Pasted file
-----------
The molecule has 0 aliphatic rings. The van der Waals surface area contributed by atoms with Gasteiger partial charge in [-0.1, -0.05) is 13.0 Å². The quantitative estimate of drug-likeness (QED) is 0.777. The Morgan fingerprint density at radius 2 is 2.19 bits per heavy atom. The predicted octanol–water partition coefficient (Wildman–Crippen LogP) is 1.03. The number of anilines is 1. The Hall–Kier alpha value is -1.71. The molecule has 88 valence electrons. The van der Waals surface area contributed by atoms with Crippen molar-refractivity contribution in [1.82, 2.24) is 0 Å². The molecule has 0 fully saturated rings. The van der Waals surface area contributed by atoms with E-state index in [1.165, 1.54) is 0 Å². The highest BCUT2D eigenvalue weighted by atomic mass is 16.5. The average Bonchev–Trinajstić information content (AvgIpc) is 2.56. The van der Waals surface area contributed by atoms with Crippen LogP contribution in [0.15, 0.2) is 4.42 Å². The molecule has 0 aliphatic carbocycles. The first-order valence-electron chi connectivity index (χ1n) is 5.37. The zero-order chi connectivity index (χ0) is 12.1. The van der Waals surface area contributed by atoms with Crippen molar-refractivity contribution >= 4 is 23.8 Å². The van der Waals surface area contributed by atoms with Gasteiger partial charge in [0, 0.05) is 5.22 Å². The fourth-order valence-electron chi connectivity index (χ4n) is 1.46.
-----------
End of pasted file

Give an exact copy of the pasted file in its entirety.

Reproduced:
The molecule has 0 aliphatic rings. The van der Waals surface area contributed by atoms with Gasteiger partial charge in [-0.1, -0.05) is 13.0 Å². The quantitative estimate of drug-likeness (QED) is 0.777. The Morgan fingerprint density at radius 2 is 2.19 bits per heavy atom. The predicted octanol–water partition coefficient (Wildman–Crippen LogP) is 1.03. The number of anilines is 1. The Hall–Kier alpha value is -1.71. The molecule has 88 valence electrons. The van der Waals surface area contributed by atoms with Crippen molar-refractivity contribution in [1.82, 2.24) is 0 Å². The molecule has 0 fully saturated rings. The van der Waals surface area contributed by atoms with E-state index in [1.165, 1.54) is 0 Å². The highest BCUT2D eigenvalue weighted by atomic mass is 16.5. The average Bonchev–Trinajstić information content (AvgIpc) is 2.56. The van der Waals surface area contributed by atoms with Crippen LogP contribution in [0.15, 0.2) is 4.42 Å². The molecule has 0 aliphatic carbocycles. The first-order valence-electron chi connectivity index (χ1n) is 5.37. The zero-order chi connectivity index (χ0) is 12.1. The van der Waals surface area contributed by atoms with Crippen molar-refractivity contribution >= 4 is 23.8 Å². The van der Waals surface area contributed by atoms with Gasteiger partial charge in [0, 0.05) is 5.22 Å². The fourth-order valence-electron chi connectivity index (χ4n) is 1.46.